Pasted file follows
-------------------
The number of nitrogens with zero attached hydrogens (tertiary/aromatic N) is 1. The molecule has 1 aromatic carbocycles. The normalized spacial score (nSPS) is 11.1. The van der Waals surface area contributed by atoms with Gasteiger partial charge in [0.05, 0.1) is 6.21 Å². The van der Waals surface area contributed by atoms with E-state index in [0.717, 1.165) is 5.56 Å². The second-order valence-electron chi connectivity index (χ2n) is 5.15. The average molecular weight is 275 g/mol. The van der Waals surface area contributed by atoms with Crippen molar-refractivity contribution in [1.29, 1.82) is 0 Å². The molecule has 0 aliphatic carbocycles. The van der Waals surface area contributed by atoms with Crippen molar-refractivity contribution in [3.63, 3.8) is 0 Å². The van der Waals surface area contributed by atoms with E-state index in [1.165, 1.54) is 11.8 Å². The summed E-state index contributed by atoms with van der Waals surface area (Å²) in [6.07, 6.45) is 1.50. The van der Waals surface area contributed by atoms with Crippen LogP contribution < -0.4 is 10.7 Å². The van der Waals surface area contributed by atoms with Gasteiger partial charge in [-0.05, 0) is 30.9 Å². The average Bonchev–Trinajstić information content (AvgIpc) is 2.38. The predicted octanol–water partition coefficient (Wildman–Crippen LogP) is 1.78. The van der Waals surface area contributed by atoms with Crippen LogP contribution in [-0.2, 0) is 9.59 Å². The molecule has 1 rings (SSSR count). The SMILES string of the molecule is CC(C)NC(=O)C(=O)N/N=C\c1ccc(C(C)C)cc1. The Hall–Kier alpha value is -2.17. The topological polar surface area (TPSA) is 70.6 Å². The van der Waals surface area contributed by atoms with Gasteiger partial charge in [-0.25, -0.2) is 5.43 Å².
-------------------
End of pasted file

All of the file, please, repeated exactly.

The number of nitrogens with zero attached hydrogens (tertiary/aromatic N) is 1. The molecule has 1 aromatic carbocycles. The normalized spacial score (nSPS) is 11.1. The van der Waals surface area contributed by atoms with Gasteiger partial charge in [0.05, 0.1) is 6.21 Å². The van der Waals surface area contributed by atoms with E-state index in [0.717, 1.165) is 5.56 Å². The second-order valence-electron chi connectivity index (χ2n) is 5.15. The average molecular weight is 275 g/mol. The van der Waals surface area contributed by atoms with Crippen molar-refractivity contribution in [1.29, 1.82) is 0 Å². The molecule has 0 aliphatic carbocycles. The van der Waals surface area contributed by atoms with Crippen molar-refractivity contribution in [3.63, 3.8) is 0 Å². The van der Waals surface area contributed by atoms with E-state index in [1.165, 1.54) is 11.8 Å². The summed E-state index contributed by atoms with van der Waals surface area (Å²) in [6.07, 6.45) is 1.50. The van der Waals surface area contributed by atoms with Crippen LogP contribution < -0.4 is 10.7 Å². The van der Waals surface area contributed by atoms with Gasteiger partial charge in [-0.05, 0) is 30.9 Å². The average Bonchev–Trinajstić information content (AvgIpc) is 2.38. The predicted octanol–water partition coefficient (Wildman–Crippen LogP) is 1.78. The van der Waals surface area contributed by atoms with Crippen LogP contribution in [-0.2, 0) is 9.59 Å². The molecule has 1 rings (SSSR count). The SMILES string of the molecule is CC(C)NC(=O)C(=O)N/N=C\c1ccc(C(C)C)cc1. The Hall–Kier alpha value is -2.17. The topological polar surface area (TPSA) is 70.6 Å². The van der Waals surface area contributed by atoms with Gasteiger partial charge in [-0.25, -0.2) is 5.43 Å².